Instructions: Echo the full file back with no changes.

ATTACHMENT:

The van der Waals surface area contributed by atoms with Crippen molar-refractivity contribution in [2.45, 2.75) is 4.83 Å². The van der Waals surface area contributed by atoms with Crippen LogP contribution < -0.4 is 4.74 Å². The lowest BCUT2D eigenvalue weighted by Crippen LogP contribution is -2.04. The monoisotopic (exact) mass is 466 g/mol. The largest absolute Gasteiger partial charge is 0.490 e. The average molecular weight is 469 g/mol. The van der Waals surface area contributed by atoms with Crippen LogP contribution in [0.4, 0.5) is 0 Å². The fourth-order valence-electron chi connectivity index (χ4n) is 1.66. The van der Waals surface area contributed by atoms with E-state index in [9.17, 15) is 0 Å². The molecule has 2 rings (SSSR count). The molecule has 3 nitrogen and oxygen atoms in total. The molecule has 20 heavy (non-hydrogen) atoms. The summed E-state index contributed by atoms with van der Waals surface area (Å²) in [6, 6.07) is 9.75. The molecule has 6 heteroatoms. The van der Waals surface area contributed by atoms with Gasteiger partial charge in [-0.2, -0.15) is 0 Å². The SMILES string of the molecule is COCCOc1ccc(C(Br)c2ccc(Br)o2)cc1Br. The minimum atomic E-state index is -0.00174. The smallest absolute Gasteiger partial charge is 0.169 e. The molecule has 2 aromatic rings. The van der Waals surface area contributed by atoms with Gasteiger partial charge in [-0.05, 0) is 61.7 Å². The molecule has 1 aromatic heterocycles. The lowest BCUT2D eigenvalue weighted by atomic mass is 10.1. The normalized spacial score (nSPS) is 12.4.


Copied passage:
The van der Waals surface area contributed by atoms with Crippen molar-refractivity contribution in [2.45, 2.75) is 4.83 Å². The van der Waals surface area contributed by atoms with Crippen LogP contribution < -0.4 is 4.74 Å². The lowest BCUT2D eigenvalue weighted by Crippen LogP contribution is -2.04. The monoisotopic (exact) mass is 466 g/mol. The largest absolute Gasteiger partial charge is 0.490 e. The average molecular weight is 469 g/mol. The van der Waals surface area contributed by atoms with Crippen LogP contribution in [0.4, 0.5) is 0 Å². The fourth-order valence-electron chi connectivity index (χ4n) is 1.66. The van der Waals surface area contributed by atoms with E-state index in [9.17, 15) is 0 Å². The molecule has 2 rings (SSSR count). The molecule has 3 nitrogen and oxygen atoms in total. The molecule has 20 heavy (non-hydrogen) atoms. The summed E-state index contributed by atoms with van der Waals surface area (Å²) in [6, 6.07) is 9.75. The molecule has 6 heteroatoms. The van der Waals surface area contributed by atoms with Gasteiger partial charge in [-0.2, -0.15) is 0 Å². The SMILES string of the molecule is COCCOc1ccc(C(Br)c2ccc(Br)o2)cc1Br. The minimum atomic E-state index is -0.00174. The smallest absolute Gasteiger partial charge is 0.169 e. The molecule has 2 aromatic rings. The van der Waals surface area contributed by atoms with Gasteiger partial charge in [-0.05, 0) is 61.7 Å². The molecule has 1 aromatic heterocycles. The lowest BCUT2D eigenvalue weighted by atomic mass is 10.1. The normalized spacial score (nSPS) is 12.4.